Military’s Violent Un-War: Not Constitutional – Not Your Daddy’s War

Steven Givler at Steven Givler Online is reporting on the new training method and strategy of our Military, which is training for counter-insurgencies, rather than training for waging war. He doesn’t claim this lightly. Our Military Commanders now assume we will win the initial battle…know how to do it…have done it…will do it, and so we have moved on. This is of great concern to Givler for numerous reasons; one of which is, it moves us away from the Constitutional precepts of the United States at war.

U.S. Army soldiers from Delta Company, 2nd Battalion, 35th Infantry Regiment and an Afghan National army soldier survey the valley below for insurgent activity during Operation Hammer Down II in the Watahpur district, Kunar province, Afghanistan, on June 26, 2011. The operation is a coalition effort to disrupt insurgents operating and training throughout the Pech Valley. DoD photo by Spc. Tia Sokimson, U.S. Army.

[Givler] The Constitution recognizes the necessity of war, and sets forth the process for declaring it. What it does not recognize is the state of violent un-war that we have come to accept as normal.

Here is a snippet.

Givler describes the Japanese surrender and the Emperor’s message to his people, and compares it to the end of Saddam Hussein. About the people, he says:

We’re of no help to them in making that leap if, while we’re trying to destroy insurgents, we’re building schools and digging wells. We should be doing nothing of the kind. Suffering is what is needed to make the population shift its perspective, and alleviating the suffering at the same time we’re administering it does not help. The Japanese people went from preferring suicide to laying down their arms and accepting occupation because they had suffered grievously first, which made the surrender acceptable and meaningful. If we had been passing out lead suits and airdropping food at the same time we bombed Hiroshima and Nagasaki, our message would have been seriously muddled. It’s no different in Iraq, Afghanistan, or anywhere else.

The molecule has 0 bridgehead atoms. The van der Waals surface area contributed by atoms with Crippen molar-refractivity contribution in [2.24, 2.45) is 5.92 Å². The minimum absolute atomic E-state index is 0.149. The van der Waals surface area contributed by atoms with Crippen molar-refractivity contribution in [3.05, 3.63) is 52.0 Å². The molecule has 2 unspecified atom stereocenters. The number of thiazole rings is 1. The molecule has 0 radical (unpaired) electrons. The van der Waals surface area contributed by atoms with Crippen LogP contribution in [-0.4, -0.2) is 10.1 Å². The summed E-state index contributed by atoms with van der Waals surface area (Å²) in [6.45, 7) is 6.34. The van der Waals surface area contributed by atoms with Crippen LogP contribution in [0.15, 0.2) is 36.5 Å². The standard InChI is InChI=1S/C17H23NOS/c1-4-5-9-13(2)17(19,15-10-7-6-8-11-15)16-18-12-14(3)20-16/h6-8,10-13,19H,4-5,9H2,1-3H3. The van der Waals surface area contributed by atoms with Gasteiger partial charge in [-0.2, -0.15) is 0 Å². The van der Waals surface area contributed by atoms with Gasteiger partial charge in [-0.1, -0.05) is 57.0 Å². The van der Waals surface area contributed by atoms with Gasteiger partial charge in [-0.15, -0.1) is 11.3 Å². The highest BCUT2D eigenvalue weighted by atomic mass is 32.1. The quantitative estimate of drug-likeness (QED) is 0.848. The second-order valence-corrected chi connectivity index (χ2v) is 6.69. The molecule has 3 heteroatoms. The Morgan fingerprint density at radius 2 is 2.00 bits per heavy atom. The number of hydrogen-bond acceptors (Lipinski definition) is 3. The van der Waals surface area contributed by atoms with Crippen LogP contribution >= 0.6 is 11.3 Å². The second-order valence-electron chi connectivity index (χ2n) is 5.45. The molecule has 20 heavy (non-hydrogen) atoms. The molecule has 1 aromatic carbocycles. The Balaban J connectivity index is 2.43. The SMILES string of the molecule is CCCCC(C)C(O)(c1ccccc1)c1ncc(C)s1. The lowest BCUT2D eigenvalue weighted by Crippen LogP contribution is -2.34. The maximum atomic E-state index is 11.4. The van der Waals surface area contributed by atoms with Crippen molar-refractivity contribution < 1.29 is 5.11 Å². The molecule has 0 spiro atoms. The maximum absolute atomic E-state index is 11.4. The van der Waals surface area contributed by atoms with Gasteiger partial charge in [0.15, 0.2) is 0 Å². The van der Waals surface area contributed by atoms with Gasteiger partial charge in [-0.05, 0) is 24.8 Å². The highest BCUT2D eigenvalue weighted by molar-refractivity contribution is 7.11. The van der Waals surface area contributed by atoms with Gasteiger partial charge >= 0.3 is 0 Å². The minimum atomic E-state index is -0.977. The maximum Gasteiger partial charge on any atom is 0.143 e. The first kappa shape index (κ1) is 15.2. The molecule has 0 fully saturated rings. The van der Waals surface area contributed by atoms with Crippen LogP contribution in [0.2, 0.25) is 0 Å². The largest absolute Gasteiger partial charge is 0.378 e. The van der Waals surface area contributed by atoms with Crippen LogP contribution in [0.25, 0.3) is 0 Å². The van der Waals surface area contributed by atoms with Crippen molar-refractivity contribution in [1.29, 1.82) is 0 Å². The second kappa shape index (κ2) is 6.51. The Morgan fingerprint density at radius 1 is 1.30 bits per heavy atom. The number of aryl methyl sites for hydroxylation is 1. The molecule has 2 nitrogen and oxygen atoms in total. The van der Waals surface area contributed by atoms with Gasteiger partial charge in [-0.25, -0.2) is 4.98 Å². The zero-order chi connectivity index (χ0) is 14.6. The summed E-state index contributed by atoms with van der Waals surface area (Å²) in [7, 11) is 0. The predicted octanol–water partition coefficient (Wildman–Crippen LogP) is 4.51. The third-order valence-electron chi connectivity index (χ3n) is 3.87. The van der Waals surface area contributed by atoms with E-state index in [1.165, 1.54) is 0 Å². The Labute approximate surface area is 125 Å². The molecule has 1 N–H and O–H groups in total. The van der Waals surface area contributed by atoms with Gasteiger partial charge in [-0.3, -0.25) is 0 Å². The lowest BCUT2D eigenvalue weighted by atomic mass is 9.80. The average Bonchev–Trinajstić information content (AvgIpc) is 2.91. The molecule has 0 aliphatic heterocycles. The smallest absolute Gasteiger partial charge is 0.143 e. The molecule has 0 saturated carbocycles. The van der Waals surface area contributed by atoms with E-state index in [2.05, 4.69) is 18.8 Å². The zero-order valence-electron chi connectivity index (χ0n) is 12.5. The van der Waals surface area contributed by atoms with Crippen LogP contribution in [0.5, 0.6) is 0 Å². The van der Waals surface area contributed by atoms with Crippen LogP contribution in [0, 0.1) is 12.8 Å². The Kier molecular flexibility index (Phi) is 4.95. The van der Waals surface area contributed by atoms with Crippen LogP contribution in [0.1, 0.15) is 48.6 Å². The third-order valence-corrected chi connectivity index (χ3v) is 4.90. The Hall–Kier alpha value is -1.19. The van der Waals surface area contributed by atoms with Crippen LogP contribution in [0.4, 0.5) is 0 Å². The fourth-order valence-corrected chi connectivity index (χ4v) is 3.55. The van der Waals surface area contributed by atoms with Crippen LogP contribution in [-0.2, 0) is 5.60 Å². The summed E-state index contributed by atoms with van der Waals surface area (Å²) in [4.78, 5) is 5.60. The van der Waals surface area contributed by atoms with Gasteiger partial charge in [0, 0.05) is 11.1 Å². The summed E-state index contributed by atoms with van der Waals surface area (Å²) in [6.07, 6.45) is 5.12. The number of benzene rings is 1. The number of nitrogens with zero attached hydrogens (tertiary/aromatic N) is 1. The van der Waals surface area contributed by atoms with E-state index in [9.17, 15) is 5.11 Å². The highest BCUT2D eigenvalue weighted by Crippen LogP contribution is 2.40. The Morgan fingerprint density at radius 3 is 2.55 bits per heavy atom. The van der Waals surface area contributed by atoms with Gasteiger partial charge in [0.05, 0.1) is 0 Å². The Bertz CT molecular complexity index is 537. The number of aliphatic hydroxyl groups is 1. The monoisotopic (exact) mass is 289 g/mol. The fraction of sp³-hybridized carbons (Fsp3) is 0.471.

For the next year, we will all be caught up the 2012 elections, but our troops, in reduced numbers, are still searching for IEDs, rebuilding infrastructure, making short peace with villagers, and doing an incredible job of ferreting out the most dangerous of the dangerous in some of the most difficult terrain in the world – still fighting with the right to win forbidden them. I hope you will read the entire article and pass it on to your readers if you are a blogger, or to friends and family.

Others talking about the new U.S. Military strategy:

Ran/Yos at Si Vis Pacem adds more to the conversation of simultaneous military operations and social bribes (nation building).